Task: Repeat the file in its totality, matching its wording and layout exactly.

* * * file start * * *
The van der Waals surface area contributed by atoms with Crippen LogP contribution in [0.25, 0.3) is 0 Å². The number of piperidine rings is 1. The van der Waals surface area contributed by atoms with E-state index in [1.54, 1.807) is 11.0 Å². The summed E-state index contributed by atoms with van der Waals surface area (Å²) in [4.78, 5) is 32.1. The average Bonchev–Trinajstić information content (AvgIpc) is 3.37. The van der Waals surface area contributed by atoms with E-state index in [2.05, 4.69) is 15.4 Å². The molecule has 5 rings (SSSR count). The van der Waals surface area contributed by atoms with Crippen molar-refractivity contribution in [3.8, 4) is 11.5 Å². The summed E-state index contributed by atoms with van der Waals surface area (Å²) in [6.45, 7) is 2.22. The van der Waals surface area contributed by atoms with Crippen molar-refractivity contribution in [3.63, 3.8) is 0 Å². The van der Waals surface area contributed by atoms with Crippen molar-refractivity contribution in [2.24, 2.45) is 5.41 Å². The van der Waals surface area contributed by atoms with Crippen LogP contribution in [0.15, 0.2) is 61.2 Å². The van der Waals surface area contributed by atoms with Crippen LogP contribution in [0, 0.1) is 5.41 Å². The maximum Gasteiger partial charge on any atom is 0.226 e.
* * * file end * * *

The van der Waals surface area contributed by atoms with Crippen LogP contribution in [0.25, 0.3) is 0 Å². The number of piperidine rings is 1. The van der Waals surface area contributed by atoms with E-state index in [1.54, 1.807) is 11.0 Å². The summed E-state index contributed by atoms with van der Waals surface area (Å²) in [4.78, 5) is 32.1. The average Bonchev–Trinajstić information content (AvgIpc) is 3.37. The van der Waals surface area contributed by atoms with E-state index in [2.05, 4.69) is 15.4 Å². The molecule has 5 rings (SSSR count). The van der Waals surface area contributed by atoms with Crippen molar-refractivity contribution in [3.8, 4) is 11.5 Å². The summed E-state index contributed by atoms with van der Waals surface area (Å²) in [6.45, 7) is 2.22. The van der Waals surface area contributed by atoms with Crippen molar-refractivity contribution in [3.63, 3.8) is 0 Å². The van der Waals surface area contributed by atoms with Crippen molar-refractivity contribution in [2.24, 2.45) is 5.41 Å². The van der Waals surface area contributed by atoms with Crippen LogP contribution in [0.15, 0.2) is 61.2 Å². The van der Waals surface area contributed by atoms with Crippen LogP contribution in [0, 0.1) is 5.41 Å². The maximum Gasteiger partial charge on any atom is 0.226 e.